Shutting the transtasman travel bubble for at least two months put the dampener on leisure stocks – but the New Zealand sharemarket again remained resilient to the latest Covid developments.
The S&P/NZX 50 Index was up 15.47 points or 0.12 per cent to 12,736.32, after reaching an intraday low of 12,690.05. The index picked up almost half a per cent for the week while neighbour Australia battled to control the fresh outbreaks of the Covid virus caused by the Delta variant.
There were 62 gainers and 68 decliners across the whole market, with 56.28 million shares worth $162.14 million changing hands.
Greg Smith, head of research with Fat Prophets, said closing the transtasman bubble was a blow to the tourism industry and it looked like the lockdowns in Australia could be extended.
"It could be months instead of weeks. It's a reminder that dealing with the Delta variant has changed the landscape. The markets have been pretty resilient, including New Zealand - that's because of the ongoing support for the central banks and the United States' earnings season has gone well.
"Mind you, the New Zealand Reserve Bank will likely raise its official cash rate next month and we've already seen some banks increased their lending rates. It will be interesting to see what happens to the consumer stocks if people start to pinch on their spending," Smith said.
Auckland International Airport fell 15c or 2.05 per cent to $7.15; Air New Zealand was down 2c to $1.505; SkyCity Entertainment lost 5c to $3.23; and Tourism Holdings declined 4c to $2.38.
Air New Zealand told the market the suspension was expected to have a short-term operational and financial impact on its business until such time the bubble reopens.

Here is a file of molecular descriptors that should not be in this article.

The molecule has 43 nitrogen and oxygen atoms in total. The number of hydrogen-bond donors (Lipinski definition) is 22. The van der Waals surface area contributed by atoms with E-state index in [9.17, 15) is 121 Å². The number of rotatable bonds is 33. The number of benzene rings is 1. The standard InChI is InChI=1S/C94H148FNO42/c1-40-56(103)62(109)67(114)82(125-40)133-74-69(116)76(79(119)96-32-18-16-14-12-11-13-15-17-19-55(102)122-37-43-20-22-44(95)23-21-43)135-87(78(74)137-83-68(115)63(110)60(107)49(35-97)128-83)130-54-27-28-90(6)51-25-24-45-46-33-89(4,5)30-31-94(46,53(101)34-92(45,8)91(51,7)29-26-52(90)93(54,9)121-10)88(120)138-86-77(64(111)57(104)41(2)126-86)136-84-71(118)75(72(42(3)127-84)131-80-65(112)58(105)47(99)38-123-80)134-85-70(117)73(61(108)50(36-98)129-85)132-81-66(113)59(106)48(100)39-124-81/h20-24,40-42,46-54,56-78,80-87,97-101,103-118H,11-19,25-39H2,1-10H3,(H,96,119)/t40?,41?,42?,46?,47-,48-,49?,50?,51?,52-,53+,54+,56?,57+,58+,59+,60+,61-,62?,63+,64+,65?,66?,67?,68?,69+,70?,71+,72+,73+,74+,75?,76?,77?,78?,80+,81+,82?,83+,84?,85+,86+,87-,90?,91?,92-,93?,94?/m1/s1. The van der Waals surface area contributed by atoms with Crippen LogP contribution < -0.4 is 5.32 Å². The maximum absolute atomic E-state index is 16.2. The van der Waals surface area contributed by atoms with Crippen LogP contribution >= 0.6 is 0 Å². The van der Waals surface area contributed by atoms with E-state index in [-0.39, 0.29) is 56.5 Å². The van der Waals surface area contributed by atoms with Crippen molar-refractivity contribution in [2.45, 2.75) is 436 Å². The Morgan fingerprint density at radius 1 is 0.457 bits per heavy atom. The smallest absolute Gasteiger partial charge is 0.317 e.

Covid beneficiary Fisher and Paykel Healthcare rose $1 or 3.16 per cent to $32.65; Spark gained 6c to $4.83; Sanford climbed 11c or 2.3 per cent to $4.89; and Turners Automotive was up 5c to $4.28.
Among the energy companies, Contact rose 11c to $8.37; Meridian was down 6.5c to $5.28; and Mercury fell 2c to $6.82.
Publisher and broadcaster NZME swept through the $1 mark after rising 5c or 5.21 per cent to a new two-year high of $1.01. Scott Technology was up 5c or 1.89 per cent to $2.70; ikeGPS rose 3c or 2.68 per cent to $1.15; and software company PaySauce gained 1c or 3.17 per cent to 32.5c.
There is still uncertainty about a2 Milk's recovery and it fell 17c or 2.33 per cent to $7.14. Mitsubishi UFJ Financial Group told the market it had increased its stake in a2 Milk from 5.689 per cent to 6.745 per cent.
Retirement village operators Summerset Group Holdings shed 16c to $13.28; and Ryman Healthcare was down 7c to $13.02.
Pushpay Holdings lost 3c to $1.76; Briscoe Group decreased 5c to $5.70; and Cavalier declined 2c or 3.85 per cent to 50c.
Global property group Goodman has increased its shareholding in Goodman Property Trust from 21.76 per cent to 24.76 per cent, saying it has excellent investment opportunity. Goodman Property Trust declined 2c to $2.43.
ANZ Investments group increased its holding in Pacific Edge from 5.135 per cent to 6.175 per cent, and the Property for Industry stake from 7.257 per cent to 8.328 per cent. Pacific Edge gained 1c to $1.24, and Property for Industry was up 2c to $2.93.
My Food Bag Group gained 1c to $1.33 after announcing the appointment of Joanne Mitchell as its new chief customer officer. She has held senior marketing roles at Kraft Foods (in Britain), Charlie's Drinks, McDonald's Restaurants and most recently DB Heineken
Tilt Renewables will be delisted on August 3 after the High Court approved the takeover by Powering Australian Renewables, owning Tilt's Australian business, and Mercury NZ, taking the New Zealand assets. Tilt's last day of trading is July 27 and shareholders will be paid $8.035 a share on August 3, after receiving a 65c a share special dividend on July 30.